Optometry could play informative role in return-to-play decisions after concussions

September 11, 2018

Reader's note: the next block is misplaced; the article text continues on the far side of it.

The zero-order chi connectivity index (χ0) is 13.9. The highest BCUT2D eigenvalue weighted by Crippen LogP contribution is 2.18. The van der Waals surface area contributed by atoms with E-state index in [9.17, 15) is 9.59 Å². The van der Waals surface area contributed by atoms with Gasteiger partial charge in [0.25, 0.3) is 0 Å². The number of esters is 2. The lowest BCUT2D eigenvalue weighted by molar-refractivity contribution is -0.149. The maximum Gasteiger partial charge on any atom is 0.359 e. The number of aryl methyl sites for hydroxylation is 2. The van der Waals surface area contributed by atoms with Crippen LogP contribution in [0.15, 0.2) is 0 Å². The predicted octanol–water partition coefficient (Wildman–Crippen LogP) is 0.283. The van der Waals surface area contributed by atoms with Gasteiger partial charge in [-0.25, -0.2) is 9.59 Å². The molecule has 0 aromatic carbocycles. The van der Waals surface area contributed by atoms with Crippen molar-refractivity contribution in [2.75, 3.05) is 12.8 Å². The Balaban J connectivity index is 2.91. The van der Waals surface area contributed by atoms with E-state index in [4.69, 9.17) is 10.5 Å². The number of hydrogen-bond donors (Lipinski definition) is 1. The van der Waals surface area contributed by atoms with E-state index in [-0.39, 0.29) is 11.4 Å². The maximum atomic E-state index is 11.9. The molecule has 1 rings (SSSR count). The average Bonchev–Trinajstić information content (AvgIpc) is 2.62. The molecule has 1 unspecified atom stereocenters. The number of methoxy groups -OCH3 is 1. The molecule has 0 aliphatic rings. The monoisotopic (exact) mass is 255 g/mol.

Since eyes can provide a window into the brain’s functioning after exposure to sports-related impacts, optometry could play an important, supportive role in return-to-play decisions after concussions, according to Dr. Katherine Weise, professor of Pediatric/Binocular Vision at the UAB School of Optometry and eye doctor for the UAB football team. Weise presented, “Concussion: The Hype, the Headlines, and the Hyperbole vs. the Evidence, A Team Eye Doctor’s Perspective,” August 24 as part of the Ernest Cole Brock III Continuing Medical Education Lecture Series hosted by the College of Community Health Sciences. For decades, optometrists have reported that visual deficits often occur as the result of concussions, but they also believe the eyes can help inform health professionals about the brain’s functioning after an impact. “The eyes are definitely affected in concussions. The eye is built from the brain and courses through the brain,” Weise said. “In addition to consequences to the visual system, the eyes may provide a window to the brain’s function following impact exposure.” Under Alabama law, concussed athletes cannot return to play for at least 24 hours and only after being cleared by a physician. Optometrist currently can’t weigh in on those return-to-play decisions. “We want to help doctors determine if it’s good for players to go back into the game,” Weise said. “We need to take a multi-disciplinary approach to assessing concussions.” Weise, who is also co-director of BlazerVision, is on the sidelines during UAB football games, assessing the vision of players who have sustained impacts. She shares this information with team doctors, who make decisions about whether players can return to the game. Currently, Weise is conducting pre-season eye screening of UAB football players to establish vision baselines for the athletes. Weise, whose father was a high school football coach and uncle an optometrist, received her undergraduate degree at Iowa State University in Ames and her Doctor of Optometry degree from the Illinois College of Optometry in Chicago. “I was a little girl who grew up on the sidelines,” she said. She completed a family medicine residency with a pediatrics emphasis at the UAB School of Optometry in Birmingham and earned an MBA from the University of Alabama at Birmingham. Weise has published and lectured extensively about the impact of sports and concussions on vision. She received funding several years ago to develop an Alabama-based, multi-institution research trial using the eye as a proxy to the brain in concussions. She was selected in 2014 and continues to serve as the vision representative for the Children’s of Alabama Concussion Summit Steering Committee. The Ernest Cole Brock III Continuing Medical Education Lecture Series was created by the late Dr. Ernest Cole Brock Jr. and his wife, Hannah Brock. The lecture series focuses on treating athletic injuries. The late Ernest Brock was an orthopedic surgeon who practiced in Tuscaloosa for many years. He was also a longtime physician for The University of Alabama football team and served as a preceptor for the College of Community Health Sciences, training resident physicians and medical students.